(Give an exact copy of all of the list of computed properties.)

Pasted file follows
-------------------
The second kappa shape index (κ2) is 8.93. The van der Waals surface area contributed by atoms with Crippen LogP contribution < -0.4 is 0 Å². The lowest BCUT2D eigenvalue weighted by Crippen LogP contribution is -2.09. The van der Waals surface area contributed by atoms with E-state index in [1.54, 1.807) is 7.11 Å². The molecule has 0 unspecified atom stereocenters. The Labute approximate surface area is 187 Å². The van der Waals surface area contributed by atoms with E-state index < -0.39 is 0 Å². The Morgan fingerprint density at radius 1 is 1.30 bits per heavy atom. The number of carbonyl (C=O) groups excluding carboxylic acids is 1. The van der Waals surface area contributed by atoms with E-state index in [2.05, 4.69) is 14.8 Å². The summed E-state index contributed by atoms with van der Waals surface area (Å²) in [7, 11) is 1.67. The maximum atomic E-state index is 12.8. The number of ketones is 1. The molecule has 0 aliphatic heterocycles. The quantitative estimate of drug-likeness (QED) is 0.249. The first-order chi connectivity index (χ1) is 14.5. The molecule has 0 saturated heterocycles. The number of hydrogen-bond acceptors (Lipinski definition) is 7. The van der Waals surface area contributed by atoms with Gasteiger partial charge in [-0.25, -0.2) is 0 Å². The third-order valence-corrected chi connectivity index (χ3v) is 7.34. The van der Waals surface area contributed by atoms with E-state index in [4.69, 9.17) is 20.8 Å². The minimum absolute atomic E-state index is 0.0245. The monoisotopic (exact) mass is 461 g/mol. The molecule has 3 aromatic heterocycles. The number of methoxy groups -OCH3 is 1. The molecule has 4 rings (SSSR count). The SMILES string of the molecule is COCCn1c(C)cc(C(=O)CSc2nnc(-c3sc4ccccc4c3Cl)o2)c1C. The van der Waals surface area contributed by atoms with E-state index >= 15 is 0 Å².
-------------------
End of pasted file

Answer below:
The second kappa shape index (κ2) is 8.93. The van der Waals surface area contributed by atoms with Crippen LogP contribution < -0.4 is 0 Å². The lowest BCUT2D eigenvalue weighted by Crippen LogP contribution is -2.09. The van der Waals surface area contributed by atoms with E-state index in [1.54, 1.807) is 7.11 Å². The molecule has 0 unspecified atom stereocenters. The Labute approximate surface area is 187 Å². The van der Waals surface area contributed by atoms with E-state index < -0.39 is 0 Å². The Morgan fingerprint density at radius 1 is 1.30 bits per heavy atom. The number of carbonyl (C=O) groups excluding carboxylic acids is 1. The van der Waals surface area contributed by atoms with E-state index in [2.05, 4.69) is 14.8 Å². The summed E-state index contributed by atoms with van der Waals surface area (Å²) in [7, 11) is 1.67. The maximum atomic E-state index is 12.8. The number of ketones is 1. The molecule has 0 aliphatic heterocycles. The quantitative estimate of drug-likeness (QED) is 0.249. The first-order chi connectivity index (χ1) is 14.5. The molecule has 0 saturated heterocycles. The number of hydrogen-bond acceptors (Lipinski definition) is 7. The van der Waals surface area contributed by atoms with Gasteiger partial charge in [-0.25, -0.2) is 0 Å². The third-order valence-corrected chi connectivity index (χ3v) is 7.34. The van der Waals surface area contributed by atoms with E-state index in [4.69, 9.17) is 20.8 Å². The minimum absolute atomic E-state index is 0.0245. The monoisotopic (exact) mass is 461 g/mol. The molecule has 3 aromatic heterocycles. The number of methoxy groups -OCH3 is 1. The molecule has 4 rings (SSSR count). The SMILES string of the molecule is COCCn1c(C)cc(C(=O)CSc2nnc(-c3sc4ccccc4c3Cl)o2)c1C. The van der Waals surface area contributed by atoms with E-state index >= 15 is 0 Å².